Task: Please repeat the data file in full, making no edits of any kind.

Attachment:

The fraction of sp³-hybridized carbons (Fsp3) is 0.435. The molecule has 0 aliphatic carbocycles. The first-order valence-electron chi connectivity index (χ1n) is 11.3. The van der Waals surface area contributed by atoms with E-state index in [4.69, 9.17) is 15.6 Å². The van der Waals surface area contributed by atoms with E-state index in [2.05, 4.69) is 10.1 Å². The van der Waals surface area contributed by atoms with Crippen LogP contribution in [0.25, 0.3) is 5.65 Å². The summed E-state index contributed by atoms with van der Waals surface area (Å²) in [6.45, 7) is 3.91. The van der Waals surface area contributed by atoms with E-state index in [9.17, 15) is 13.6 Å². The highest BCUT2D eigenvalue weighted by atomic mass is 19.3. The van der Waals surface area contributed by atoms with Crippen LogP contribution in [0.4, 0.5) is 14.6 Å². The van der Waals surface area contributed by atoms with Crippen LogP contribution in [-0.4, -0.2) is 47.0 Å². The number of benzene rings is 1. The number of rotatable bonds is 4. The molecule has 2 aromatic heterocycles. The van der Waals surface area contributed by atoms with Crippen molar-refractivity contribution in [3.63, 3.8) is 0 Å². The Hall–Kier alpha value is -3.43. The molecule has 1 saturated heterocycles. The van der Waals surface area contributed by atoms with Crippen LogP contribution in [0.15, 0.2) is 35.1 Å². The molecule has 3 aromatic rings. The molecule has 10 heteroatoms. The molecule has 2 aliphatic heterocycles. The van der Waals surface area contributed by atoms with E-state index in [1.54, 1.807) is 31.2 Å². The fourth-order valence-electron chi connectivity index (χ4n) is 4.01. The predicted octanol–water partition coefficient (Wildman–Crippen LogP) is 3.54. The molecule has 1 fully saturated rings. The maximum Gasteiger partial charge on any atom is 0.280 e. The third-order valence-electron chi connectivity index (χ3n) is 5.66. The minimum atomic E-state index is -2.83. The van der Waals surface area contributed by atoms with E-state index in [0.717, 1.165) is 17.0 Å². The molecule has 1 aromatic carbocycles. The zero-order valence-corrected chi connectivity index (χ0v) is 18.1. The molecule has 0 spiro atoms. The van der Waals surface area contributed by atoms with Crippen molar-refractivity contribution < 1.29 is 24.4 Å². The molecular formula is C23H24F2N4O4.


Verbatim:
The fraction of sp³-hybridized carbons (Fsp3) is 0.435. The molecule has 0 aliphatic carbocycles. The first-order valence-electron chi connectivity index (χ1n) is 11.3. The van der Waals surface area contributed by atoms with E-state index in [4.69, 9.17) is 15.6 Å². The van der Waals surface area contributed by atoms with E-state index in [2.05, 4.69) is 10.1 Å². The van der Waals surface area contributed by atoms with Crippen LogP contribution in [0.25, 0.3) is 5.65 Å². The summed E-state index contributed by atoms with van der Waals surface area (Å²) in [6.45, 7) is 3.91. The van der Waals surface area contributed by atoms with E-state index in [9.17, 15) is 13.6 Å². The highest BCUT2D eigenvalue weighted by atomic mass is 19.3. The van der Waals surface area contributed by atoms with Crippen LogP contribution in [0.4, 0.5) is 14.6 Å². The van der Waals surface area contributed by atoms with Crippen LogP contribution in [-0.4, -0.2) is 47.0 Å². The number of benzene rings is 1. The number of rotatable bonds is 4. The molecule has 2 aromatic heterocycles. The van der Waals surface area contributed by atoms with Crippen molar-refractivity contribution in [3.63, 3.8) is 0 Å². The Hall–Kier alpha value is -3.43. The molecule has 1 saturated heterocycles. The van der Waals surface area contributed by atoms with Crippen LogP contribution in [0.15, 0.2) is 35.1 Å². The molecule has 3 aromatic rings. The molecule has 10 heteroatoms. The molecule has 2 aliphatic heterocycles. The van der Waals surface area contributed by atoms with E-state index in [1.54, 1.807) is 31.2 Å². The fourth-order valence-electron chi connectivity index (χ4n) is 4.01. The predicted octanol–water partition coefficient (Wildman–Crippen LogP) is 3.54. The molecule has 1 fully saturated rings. The maximum Gasteiger partial charge on any atom is 0.280 e. The third-order valence-electron chi connectivity index (χ3n) is 5.66. The minimum atomic E-state index is -2.83. The van der Waals surface area contributed by atoms with E-state index in [0.717, 1.165) is 17.0 Å². The molecule has 1 aromatic carbocycles. The zero-order valence-corrected chi connectivity index (χ0v) is 18.1. The molecule has 0 spiro atoms. The van der Waals surface area contributed by atoms with Crippen molar-refractivity contribution < 1.29 is 24.4 Å². The molecular formula is C23H24F2N4O4.